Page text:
Wedesday August 22, 2012
Chuck Booth (Lead Baseball Writer) Follow @chuckbooth3024 Pitching is the most unnatural motion I can think of. The human arm is not meant to throw 90-100 MPH repeatedly over and over. It is for this reason why I am never surprised when Pitchers go out for any injury. When I was 15, I was the catcher for former Major League Pitcher Chris Reitsma on our ALL-Star Team. I witnessed this kid throwing 90 MPH as a teenager. Honestly, no one could hit the guy. As a catcher for 10 years and having a a decent baseball IQ, I was mad that the coach never let me call his pitches for him. Why he would even throw sliders, curves and breaking balls is beyond me and it cost us some games versus some California and Arizona teams. There was no denying that he was a mega talented pitcher. He did go onto a decent MLB career, even appeared in 84 games for the Atlanta Braves in 2004. Yet he finished pitching by the age of 29 because he threw junk. Now I will move on here, I am just pointing out that kids should not be throwing junk until they are finished high school. There will be time in future articles to talk about pitching discipline and attitude.
Just like the hitters that I featured last week, the pitchers I am featuring here took the MLB by storm for a while. The fan bases were certain that these players would have great careers, only to see them fade quickly. If you ask me which position is tougher to stay up on top of, I would definitely say pitching! Remember that if you fail 70% of the time as a hitter, you are still labeled a great hitter. Pitchers have to have a success rate of 75% to be elite. Plus when they are out there, it is a continual one after another moment, whereas a hitter has a chance to regroup after an AT BAT.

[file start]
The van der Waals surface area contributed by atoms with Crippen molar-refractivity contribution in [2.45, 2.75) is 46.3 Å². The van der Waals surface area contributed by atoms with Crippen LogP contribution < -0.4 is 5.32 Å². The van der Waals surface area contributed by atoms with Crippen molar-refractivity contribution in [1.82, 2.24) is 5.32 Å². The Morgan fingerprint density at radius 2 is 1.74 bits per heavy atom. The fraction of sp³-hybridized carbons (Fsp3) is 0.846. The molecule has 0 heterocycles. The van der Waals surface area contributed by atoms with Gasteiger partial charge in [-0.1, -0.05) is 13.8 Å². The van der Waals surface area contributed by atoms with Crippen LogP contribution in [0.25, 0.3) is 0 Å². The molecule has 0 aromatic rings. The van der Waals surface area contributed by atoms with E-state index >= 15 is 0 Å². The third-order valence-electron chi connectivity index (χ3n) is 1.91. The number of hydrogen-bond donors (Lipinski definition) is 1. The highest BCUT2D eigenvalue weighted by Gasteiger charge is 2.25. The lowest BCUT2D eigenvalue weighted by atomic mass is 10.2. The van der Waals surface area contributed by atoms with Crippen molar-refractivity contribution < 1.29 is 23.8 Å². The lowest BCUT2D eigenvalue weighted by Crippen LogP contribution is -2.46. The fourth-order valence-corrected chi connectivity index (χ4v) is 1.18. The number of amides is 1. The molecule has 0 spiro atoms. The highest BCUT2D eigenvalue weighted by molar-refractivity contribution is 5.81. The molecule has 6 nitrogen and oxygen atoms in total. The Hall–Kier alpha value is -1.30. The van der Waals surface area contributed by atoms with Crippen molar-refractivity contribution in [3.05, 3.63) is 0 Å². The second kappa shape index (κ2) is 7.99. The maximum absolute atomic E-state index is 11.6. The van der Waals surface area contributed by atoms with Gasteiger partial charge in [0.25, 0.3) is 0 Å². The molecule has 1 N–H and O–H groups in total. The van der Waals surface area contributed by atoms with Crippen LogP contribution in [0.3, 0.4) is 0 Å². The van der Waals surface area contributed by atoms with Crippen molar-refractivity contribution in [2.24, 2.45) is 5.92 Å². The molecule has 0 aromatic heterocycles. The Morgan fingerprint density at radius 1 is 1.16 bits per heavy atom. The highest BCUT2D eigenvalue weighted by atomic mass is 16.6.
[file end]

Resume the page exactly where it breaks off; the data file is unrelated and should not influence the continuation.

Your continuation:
This set of 5 pitchers (Mark Fidrych, Mark Prior, Jeff Zimmerman, Tommy Greene and Derrick Turnbow) in this list are all pretty much of recent vintage. I saw 4 of them play as I only started watching baseball in 1980 and Mark Fidrych was already done by that time. This doesn’t mean that I have not seen countless highlights from the man in the last 30 years. Here are a couple for your enjoyment before we start.
Chuck Booth (Lead Baseball Writer and @chuckbooth3024 on twitter)- My name is Chuck Booth, and I am a baseball addict! I can try therapy all I want to, the addiction is too strong to ignore. It all started when I was an infant. My mom wheeled me in my stroller to watch my dad play windmill fastball tournaments on the weekends. She said that I watched intently and was quiet the whole time. Then I grew to a preschool kid and would play on both of my older brother’s baseball teams in addition to my own team. When I turned 9 years old, my dad was the Umpire In Chief for our town’s local Little League Baseball Association. As the top umpire, he proposed that they should build a concession stand at the main little league parks, then use the profits to pay kids to be umpires themselves. So I became a certified little league umpire by studying the rulebook for days and passing the test. Read the rest of this entry